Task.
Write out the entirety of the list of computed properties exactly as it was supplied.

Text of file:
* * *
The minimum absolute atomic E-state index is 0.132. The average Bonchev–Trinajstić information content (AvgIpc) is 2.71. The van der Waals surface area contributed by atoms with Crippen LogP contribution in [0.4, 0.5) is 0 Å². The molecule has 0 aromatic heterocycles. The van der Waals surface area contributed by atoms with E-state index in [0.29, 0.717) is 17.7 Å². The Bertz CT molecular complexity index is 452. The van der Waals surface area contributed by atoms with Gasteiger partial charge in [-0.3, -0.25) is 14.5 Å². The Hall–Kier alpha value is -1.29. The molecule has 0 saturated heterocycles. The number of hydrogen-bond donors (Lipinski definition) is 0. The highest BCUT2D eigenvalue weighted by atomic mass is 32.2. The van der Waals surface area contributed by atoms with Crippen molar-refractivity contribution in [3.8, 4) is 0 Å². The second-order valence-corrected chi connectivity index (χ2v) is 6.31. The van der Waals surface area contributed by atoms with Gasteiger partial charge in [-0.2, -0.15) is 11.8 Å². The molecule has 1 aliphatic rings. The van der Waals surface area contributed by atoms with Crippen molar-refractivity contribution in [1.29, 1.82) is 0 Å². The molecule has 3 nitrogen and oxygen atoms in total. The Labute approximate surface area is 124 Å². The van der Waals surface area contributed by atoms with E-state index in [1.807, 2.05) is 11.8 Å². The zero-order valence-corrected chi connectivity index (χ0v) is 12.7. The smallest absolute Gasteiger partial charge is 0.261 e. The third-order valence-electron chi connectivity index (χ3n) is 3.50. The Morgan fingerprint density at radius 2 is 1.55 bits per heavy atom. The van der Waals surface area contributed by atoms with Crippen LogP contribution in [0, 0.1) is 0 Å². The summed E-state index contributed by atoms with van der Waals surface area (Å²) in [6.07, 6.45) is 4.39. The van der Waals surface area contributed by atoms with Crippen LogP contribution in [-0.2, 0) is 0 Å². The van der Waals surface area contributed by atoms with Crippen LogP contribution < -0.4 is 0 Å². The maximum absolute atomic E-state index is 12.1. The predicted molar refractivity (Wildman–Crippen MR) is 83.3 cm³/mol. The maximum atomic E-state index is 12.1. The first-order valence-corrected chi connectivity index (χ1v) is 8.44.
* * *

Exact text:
The minimum absolute atomic E-state index is 0.132. The average Bonchev–Trinajstić information content (AvgIpc) is 2.71. The van der Waals surface area contributed by atoms with Crippen LogP contribution in [0.4, 0.5) is 0 Å². The molecule has 0 aromatic heterocycles. The van der Waals surface area contributed by atoms with E-state index in [0.29, 0.717) is 17.7 Å². The Bertz CT molecular complexity index is 452. The van der Waals surface area contributed by atoms with Gasteiger partial charge in [-0.3, -0.25) is 14.5 Å². The Hall–Kier alpha value is -1.29. The molecule has 0 saturated heterocycles. The number of hydrogen-bond donors (Lipinski definition) is 0. The highest BCUT2D eigenvalue weighted by atomic mass is 32.2. The van der Waals surface area contributed by atoms with Crippen molar-refractivity contribution in [3.8, 4) is 0 Å². The second-order valence-corrected chi connectivity index (χ2v) is 6.31. The van der Waals surface area contributed by atoms with Gasteiger partial charge in [-0.2, -0.15) is 11.8 Å². The molecule has 1 aliphatic rings. The van der Waals surface area contributed by atoms with Crippen molar-refractivity contribution in [1.29, 1.82) is 0 Å². The molecule has 3 nitrogen and oxygen atoms in total. The Labute approximate surface area is 124 Å². The van der Waals surface area contributed by atoms with E-state index in [1.807, 2.05) is 11.8 Å². The zero-order valence-corrected chi connectivity index (χ0v) is 12.7. The smallest absolute Gasteiger partial charge is 0.261 e. The third-order valence-electron chi connectivity index (χ3n) is 3.50. The Morgan fingerprint density at radius 2 is 1.55 bits per heavy atom. The van der Waals surface area contributed by atoms with Crippen LogP contribution in [0, 0.1) is 0 Å². The summed E-state index contributed by atoms with van der Waals surface area (Å²) in [6.07, 6.45) is 4.39. The van der Waals surface area contributed by atoms with Crippen LogP contribution in [-0.2, 0) is 0 Å². The van der Waals surface area contributed by atoms with Crippen LogP contribution < -0.4 is 0 Å². The maximum absolute atomic E-state index is 12.1. The predicted molar refractivity (Wildman–Crippen MR) is 83.3 cm³/mol. The maximum atomic E-state index is 12.1. The first-order valence-corrected chi connectivity index (χ1v) is 8.44.